Volume 5 | June 2018
Video | Endoscopy

Successful Removal of Proximally Migrated Biliary Stent in a Liver Transplant Patient by Single-Operator Digital Cholangioscopy

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Debdeep Banerjee, MD1, Abhilash Perisetti, MD2, Saikiran Raghavapuram, MD3, Nayana George, MD4, and Benjamin Tharian, MD3

1Department of Medicine, University of Florida College of Medicine, Gainesville, FL
2Hospital Medicine Division, Department of Family and Community Medicine, Texas Tech University, Lubbock, TX
3Division of Gastroenterology and Hepatology, Department of Medicine, University of Arkansas for Medical Sciences, Little Rock, AR
4Department of Medicine, University of Arkansas for Medical Sciences, Little Rock, AR

ACG Case Rep J 2018;5:e50. http://dx.doi.org/10.14309/crj.2018.50. Published online: June 20, 2018.

Case Report

A 61-year-old woman underwent orthotopic liver transplant, with intraoperative plastic biliary stent placement, for nonalcoholic steatohepatitis–related cirrhosis. When she presented a month later for the stent removal, the stent was noted to have migrated proximally into the donor bile duct on x-ray and computed tomography imaging (Figure 1). Endoscopic retrograde cholangiopancreatography with multiple extraction techniques failed to retrieve the stent. A single-operator digital cholangioscope (SpyGlass, Boston Scientific, Marlborough, Massachusetts) was used to identify the stent in the donor bile duct (Figure 2), which was then successfully extracted with the help of mini biopsy forceps (SpyBite, Boston Scientific, Marlborough, Massachusetts; Figure 3 and Video 1).

Figure 1. (A) Abdominal x-ray revealing biliary stent in situ with no free air noted. (B) Computed tomography showing proximal migration of biliary stent into donor bile duct with no upstream ductal dilation.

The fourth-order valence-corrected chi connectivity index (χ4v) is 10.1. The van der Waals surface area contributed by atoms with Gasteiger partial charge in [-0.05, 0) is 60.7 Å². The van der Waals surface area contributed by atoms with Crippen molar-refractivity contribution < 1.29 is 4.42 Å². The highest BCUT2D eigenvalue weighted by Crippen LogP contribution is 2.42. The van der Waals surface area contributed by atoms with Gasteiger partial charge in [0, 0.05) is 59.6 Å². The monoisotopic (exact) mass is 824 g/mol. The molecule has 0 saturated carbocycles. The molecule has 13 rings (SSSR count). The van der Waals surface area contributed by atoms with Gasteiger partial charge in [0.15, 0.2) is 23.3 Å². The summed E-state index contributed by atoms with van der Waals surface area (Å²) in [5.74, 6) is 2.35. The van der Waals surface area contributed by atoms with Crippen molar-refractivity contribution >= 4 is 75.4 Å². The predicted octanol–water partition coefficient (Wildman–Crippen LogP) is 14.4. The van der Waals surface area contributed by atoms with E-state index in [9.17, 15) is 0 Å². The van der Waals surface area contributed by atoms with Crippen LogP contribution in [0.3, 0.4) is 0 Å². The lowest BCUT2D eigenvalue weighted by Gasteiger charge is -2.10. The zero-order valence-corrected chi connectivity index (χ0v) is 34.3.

Video 1. Removal of proximally migrated biliary stent.

Liver transplantation can be life-saving for patients with a variety of conditions, including but not limited to cirrhosis and hepatocellular carcinoma. Intraoperative biliary stent placement decreases the risk of anastomotic biliary strictures.1 These stents are usually taken out within a month after the transplant. Stent migration occurs in 5% of cases, with distal migration more commonly reported.2 Proximal migration into the donor biliary duct is relatively rare.

Figure 2. Cholangiogram revealed tortuosity of the bile duct.

In this case, we demonstrate that a cholangioscope can be successfully used for difficult cases of proximally migrated biliary stents in transplant patients. The SpyBite forceps that was used to retrieve the stent is 270 cm long with an outer diameter of 1 mm, designed to easily fit the working channel of the cholangioscope. This also allows for a 4.1-mm jaw opening at 55° for tissue acquisition. The use of cholangioscopy to retrieve a foreign body is not novel, and it has been used previously to remove challenging impacted/migrated foreign bodies in the pancreaticobiliary system.35 This case describes the retrieval of a migrated surgical biliary stent using a cholangioscope and mini biopsy forceps.

Figure 3. Intact extracted biliary stent.


Disclosures

Author contributions: All authors contributed equally to the manuscript. S. Raghavapuram is the article guarantor.

Financial disclosures: None to report.

Informed consent was obtained for this case report.

Correspondence: Debdeep Banerjee, Department of Medicine, University of Florida College of Medicine, 1600 SW Archer Rd, Gainesville, FL 32610 (banerjee.deb@gmail.com).

Received March 10, 2018; Accepted May 2, 2018


References

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  2. Minutolo V, Gagliano G, Buttafuoco A, Minutolo O, Mosca F, Puleo S. Biliary stent migration into the abdominal wall: A case report. Chir Ital. 2009;61(4):493–6.PubMed
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  5. Tsuchiya T, Itoi T, Sofuni A, Tsuji S, Ikeuchi N. Rescue of basket-impacted stone by use of electrohydraulic lithotripsy under cholangioscopy. Gastrointest Endosc. 2014;79(3):376.Article | PubMed

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Copyright: © 2018 Banerjee et al. This work is licensed under a Creative Commons Attribution-NonCommercial-NoDerivatives 4.0 International License. To view a copy of this license, visit http://creativecommons.org/licenses/by-nc-nd/4.0.